Providing reservations to a particular section of community in government jobs and other institutions is generally the highlight of any political party’s agenda these days. Now there have been discussions about providing reservations to women in government jobs and democratic institutions like legislative assemblies and Parliament also. Sometimes one feels that basically the reservation issue is nothing but a populist policy of a government, but still it is necessary to discuss the rationale behind such a policy. Can reservations for women be an effective measure and do the women really require such special treatment? These are the points which need to be addressed.

It is nothing but a truism to say that the present status of women in the Indian society vis-à-vis the status of men is far from satisfactory. For centuries, Indian society like most of the other societies has been a male-dominated one. Perhaps the degradation of the status of women started in the later Vedic period, because in the Rig – Vedic period we have references to many women scholars like Matitreyi, Gayatri etc.

These women scholars might have been exceptions in the society, yet they did reflect upon the general attitude of the society and a relatively good status of the women. But in the later Vedic period the situation started changing drastically with the increased dominance of the puritan and obscurantist ideas. Women’s condition had reached it abyss by the medieval period with systems like “Sati”, “Parda”, polygamy, maltreatment of widows etc. entrenching themselves. Thus see in the historical as well as contemporary perspective, reservation for women seems desirable.

Reservation for women both in government jobs and democratic institutions – would amount to a positive discrimination. But it might foster a sense of inferiority complex among the women that they have been, as if were, provided with crutches to walk on, to struggle in the demanding world. Also, reservation for women, as we have seen in the cases of the Scheduled Castes, Scheduled Tribes and Other backward Classes, would become a populist tool at the hands of powers – that – be. In the circumstances the intention of every political party is to talk in terms of reservation only, instead of hitting at the basic cause of such an inequality between men and women.


Instead of providing any solution to this deep – rooted problem reservation for women may give rise to social, political as well as psychological tensions. Besides, it is debatable if more women will attend school, college and office merely because of reservation. There are many complex reasons behind the low representation of women in the socio-political and economic profile of the country which a reservation policy cannot hope to tackle, real leave overcome.

But the case for providing reservation to women as a means of providing opportunities to them in a male – dominated society is equally strong. In spite of the fact that the country is supposed to be “developing” in different walks of life the proportion of women to that of men in various fields of national activities remains highly disappointing. Even after almost fifty years of independence and eleven general elections, the 11th Lok Sabah is represented by about 40 odd women MPs in a house of 545. At present there is no woman chief minister in the country and even when there has been a woman CM in the past, it has always been an exception rather than the rule. Also in the other strata’s of decision-making and policy implementation the representation of women is as low as ever.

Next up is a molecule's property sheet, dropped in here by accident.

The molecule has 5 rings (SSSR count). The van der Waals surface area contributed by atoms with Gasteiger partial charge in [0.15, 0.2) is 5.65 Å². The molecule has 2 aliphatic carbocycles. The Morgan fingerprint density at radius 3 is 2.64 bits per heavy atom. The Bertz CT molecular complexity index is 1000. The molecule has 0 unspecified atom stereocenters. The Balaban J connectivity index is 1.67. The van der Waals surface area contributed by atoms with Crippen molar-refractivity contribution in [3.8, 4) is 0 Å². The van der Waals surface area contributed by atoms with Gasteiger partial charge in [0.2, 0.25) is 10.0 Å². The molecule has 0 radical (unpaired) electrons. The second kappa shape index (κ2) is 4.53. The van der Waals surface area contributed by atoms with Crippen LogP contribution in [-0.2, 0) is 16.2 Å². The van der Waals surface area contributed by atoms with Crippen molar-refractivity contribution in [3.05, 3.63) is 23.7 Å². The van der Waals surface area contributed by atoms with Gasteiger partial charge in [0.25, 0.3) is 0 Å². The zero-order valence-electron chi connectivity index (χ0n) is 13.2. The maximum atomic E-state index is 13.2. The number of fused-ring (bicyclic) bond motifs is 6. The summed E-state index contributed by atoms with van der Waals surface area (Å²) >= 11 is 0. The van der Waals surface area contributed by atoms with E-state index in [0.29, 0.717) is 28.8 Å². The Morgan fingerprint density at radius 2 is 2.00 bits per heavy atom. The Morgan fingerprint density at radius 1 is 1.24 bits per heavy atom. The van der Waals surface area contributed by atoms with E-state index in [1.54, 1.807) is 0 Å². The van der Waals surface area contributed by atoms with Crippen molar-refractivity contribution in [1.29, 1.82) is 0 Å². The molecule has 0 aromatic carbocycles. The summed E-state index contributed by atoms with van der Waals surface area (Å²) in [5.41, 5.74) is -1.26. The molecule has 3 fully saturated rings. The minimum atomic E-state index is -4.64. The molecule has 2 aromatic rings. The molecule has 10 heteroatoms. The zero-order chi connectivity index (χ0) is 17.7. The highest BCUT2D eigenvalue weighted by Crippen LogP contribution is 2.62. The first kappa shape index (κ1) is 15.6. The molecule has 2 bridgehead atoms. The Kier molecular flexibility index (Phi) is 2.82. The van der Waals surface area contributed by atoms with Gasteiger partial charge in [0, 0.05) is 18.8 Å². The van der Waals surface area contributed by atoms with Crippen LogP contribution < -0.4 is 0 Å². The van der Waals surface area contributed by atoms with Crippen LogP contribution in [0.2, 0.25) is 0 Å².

Coming down to the common people the feeling is gaining ground that women should also be an equal partner in the income of the family (not to talk of expenditure!) This changing attitude towards women will get a good fillip once there are reservations for them in the job-market. For women having potential but lacking in proper opportunities such a policy would be highly beneficial.

One feels, however, that when one talks about reservation for women – whether for or against – one does so in the context of urban or at best semi-urban scenario only. Considering the condition of the rural women a policy like reservation, ad hoc as it is, will not have much of an impact. Since independence the government has failed to achieve one of the most important aims of the constitution makers – i.e. to provide compulsory education to all up to the age of 14. The lack of political and administrative will and apathy has resulted in a lack of quality education at all levels in the villages.


While the cult of public schools pro life rate in towns and cities, the impression of the collapsing building of a village schools being attended by a paltry number of students, sitting on the floor and getting “floored” by the outdated teachers has remained intact. The government has to evolve a long term policy consisting of free or subsidized education to the village girls, opening of all levels of schools within a reasonable distance and a compulsory fine to the teachers and parents in showing any complacence into eh education of their students and wards.

Naturally, before taking, such a tough measure the government will have to acquire a courage of conviction – a moral courage – to create a condition whereby the idea of the school – going girls and boys as a source of family income does not exist.

Thus, the upliftment of women, empowerment of women becomes a question of uplift of the society as a whole. Reservation for women can be a temporary sort of relief, as a means to clear the backlog as far as possible but the greater aim of achieving complete equality between men and women demands a much broader political, social and economic policy.